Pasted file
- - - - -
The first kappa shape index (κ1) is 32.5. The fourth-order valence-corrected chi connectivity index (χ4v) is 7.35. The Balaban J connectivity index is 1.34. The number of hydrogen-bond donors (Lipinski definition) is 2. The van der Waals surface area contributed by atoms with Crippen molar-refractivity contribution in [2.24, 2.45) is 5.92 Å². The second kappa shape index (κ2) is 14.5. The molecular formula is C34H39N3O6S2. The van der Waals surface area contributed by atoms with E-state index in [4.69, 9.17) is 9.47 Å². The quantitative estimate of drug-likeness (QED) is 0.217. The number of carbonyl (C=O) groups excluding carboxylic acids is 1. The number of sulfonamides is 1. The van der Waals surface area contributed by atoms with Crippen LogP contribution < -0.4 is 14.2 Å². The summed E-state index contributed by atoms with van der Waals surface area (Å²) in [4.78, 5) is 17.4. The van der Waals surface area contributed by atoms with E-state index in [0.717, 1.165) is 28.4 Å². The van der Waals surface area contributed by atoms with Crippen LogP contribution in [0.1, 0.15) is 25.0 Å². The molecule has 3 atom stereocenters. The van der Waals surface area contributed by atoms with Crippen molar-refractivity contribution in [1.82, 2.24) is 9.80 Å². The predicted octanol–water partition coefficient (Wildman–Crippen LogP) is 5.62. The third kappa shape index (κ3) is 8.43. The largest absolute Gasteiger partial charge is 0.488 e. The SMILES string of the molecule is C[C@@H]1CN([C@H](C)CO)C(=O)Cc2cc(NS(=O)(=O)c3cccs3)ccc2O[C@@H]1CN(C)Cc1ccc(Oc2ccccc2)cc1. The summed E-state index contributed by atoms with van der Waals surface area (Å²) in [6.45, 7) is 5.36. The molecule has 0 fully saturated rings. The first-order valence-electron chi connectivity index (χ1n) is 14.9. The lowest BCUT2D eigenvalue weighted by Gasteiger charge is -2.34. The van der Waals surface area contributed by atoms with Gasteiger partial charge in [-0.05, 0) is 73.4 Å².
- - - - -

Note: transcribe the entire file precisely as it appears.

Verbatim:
The first kappa shape index (κ1) is 32.5. The fourth-order valence-corrected chi connectivity index (χ4v) is 7.35. The Balaban J connectivity index is 1.34. The number of hydrogen-bond donors (Lipinski definition) is 2. The van der Waals surface area contributed by atoms with Crippen molar-refractivity contribution in [2.24, 2.45) is 5.92 Å². The second kappa shape index (κ2) is 14.5. The molecular formula is C34H39N3O6S2. The van der Waals surface area contributed by atoms with E-state index in [4.69, 9.17) is 9.47 Å². The quantitative estimate of drug-likeness (QED) is 0.217. The number of carbonyl (C=O) groups excluding carboxylic acids is 1. The number of sulfonamides is 1. The van der Waals surface area contributed by atoms with Crippen LogP contribution < -0.4 is 14.2 Å². The summed E-state index contributed by atoms with van der Waals surface area (Å²) in [4.78, 5) is 17.4. The van der Waals surface area contributed by atoms with E-state index in [0.717, 1.165) is 28.4 Å². The van der Waals surface area contributed by atoms with Crippen LogP contribution in [0.1, 0.15) is 25.0 Å². The molecule has 3 atom stereocenters. The van der Waals surface area contributed by atoms with Crippen molar-refractivity contribution in [1.82, 2.24) is 9.80 Å². The predicted octanol–water partition coefficient (Wildman–Crippen LogP) is 5.62. The third kappa shape index (κ3) is 8.43. The largest absolute Gasteiger partial charge is 0.488 e. The SMILES string of the molecule is C[C@@H]1CN([C@H](C)CO)C(=O)Cc2cc(NS(=O)(=O)c3cccs3)ccc2O[C@@H]1CN(C)Cc1ccc(Oc2ccccc2)cc1. The summed E-state index contributed by atoms with van der Waals surface area (Å²) in [6.45, 7) is 5.36. The molecule has 0 fully saturated rings. The first-order valence-electron chi connectivity index (χ1n) is 14.9. The lowest BCUT2D eigenvalue weighted by Gasteiger charge is -2.34. The van der Waals surface area contributed by atoms with Gasteiger partial charge in [-0.05, 0) is 73.4 Å².